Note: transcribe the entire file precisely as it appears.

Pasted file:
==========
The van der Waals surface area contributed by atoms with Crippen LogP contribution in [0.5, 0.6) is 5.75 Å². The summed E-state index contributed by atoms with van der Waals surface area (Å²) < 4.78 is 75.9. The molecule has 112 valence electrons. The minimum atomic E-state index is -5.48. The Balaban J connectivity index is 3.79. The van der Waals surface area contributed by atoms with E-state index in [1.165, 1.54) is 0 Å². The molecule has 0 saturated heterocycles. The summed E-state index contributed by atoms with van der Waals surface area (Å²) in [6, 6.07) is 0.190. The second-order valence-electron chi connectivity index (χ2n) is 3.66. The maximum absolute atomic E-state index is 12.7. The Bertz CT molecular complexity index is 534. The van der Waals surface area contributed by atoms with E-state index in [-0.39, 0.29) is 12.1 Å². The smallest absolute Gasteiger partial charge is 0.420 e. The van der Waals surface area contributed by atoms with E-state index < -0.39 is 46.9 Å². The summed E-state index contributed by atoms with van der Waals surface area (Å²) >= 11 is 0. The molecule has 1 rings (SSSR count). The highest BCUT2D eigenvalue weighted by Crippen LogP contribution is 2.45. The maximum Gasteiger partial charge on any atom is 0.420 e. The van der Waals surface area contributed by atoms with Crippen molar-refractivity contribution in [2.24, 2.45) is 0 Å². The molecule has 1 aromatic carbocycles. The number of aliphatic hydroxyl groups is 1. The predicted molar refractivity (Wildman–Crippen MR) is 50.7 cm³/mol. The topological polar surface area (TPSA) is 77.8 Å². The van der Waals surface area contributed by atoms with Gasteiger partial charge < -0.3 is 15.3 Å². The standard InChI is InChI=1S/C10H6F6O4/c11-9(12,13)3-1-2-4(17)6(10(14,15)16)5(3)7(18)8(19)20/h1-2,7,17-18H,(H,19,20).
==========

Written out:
The van der Waals surface area contributed by atoms with Crippen LogP contribution in [0.5, 0.6) is 5.75 Å². The summed E-state index contributed by atoms with van der Waals surface area (Å²) < 4.78 is 75.9. The molecule has 112 valence electrons. The minimum atomic E-state index is -5.48. The Balaban J connectivity index is 3.79. The van der Waals surface area contributed by atoms with E-state index in [1.165, 1.54) is 0 Å². The molecule has 0 saturated heterocycles. The summed E-state index contributed by atoms with van der Waals surface area (Å²) in [6, 6.07) is 0.190. The second-order valence-electron chi connectivity index (χ2n) is 3.66. The maximum absolute atomic E-state index is 12.7. The Bertz CT molecular complexity index is 534. The van der Waals surface area contributed by atoms with E-state index in [-0.39, 0.29) is 12.1 Å². The smallest absolute Gasteiger partial charge is 0.420 e. The van der Waals surface area contributed by atoms with E-state index < -0.39 is 46.9 Å². The summed E-state index contributed by atoms with van der Waals surface area (Å²) >= 11 is 0. The molecule has 1 rings (SSSR count). The highest BCUT2D eigenvalue weighted by Crippen LogP contribution is 2.45. The maximum Gasteiger partial charge on any atom is 0.420 e. The van der Waals surface area contributed by atoms with Crippen molar-refractivity contribution in [2.24, 2.45) is 0 Å². The molecule has 1 aromatic carbocycles. The number of aliphatic hydroxyl groups is 1. The predicted molar refractivity (Wildman–Crippen MR) is 50.7 cm³/mol. The topological polar surface area (TPSA) is 77.8 Å². The van der Waals surface area contributed by atoms with Gasteiger partial charge < -0.3 is 15.3 Å². The standard InChI is InChI=1S/C10H6F6O4/c11-9(12,13)3-1-2-4(17)6(10(14,15)16)5(3)7(18)8(19)20/h1-2,7,17-18H,(H,19,20).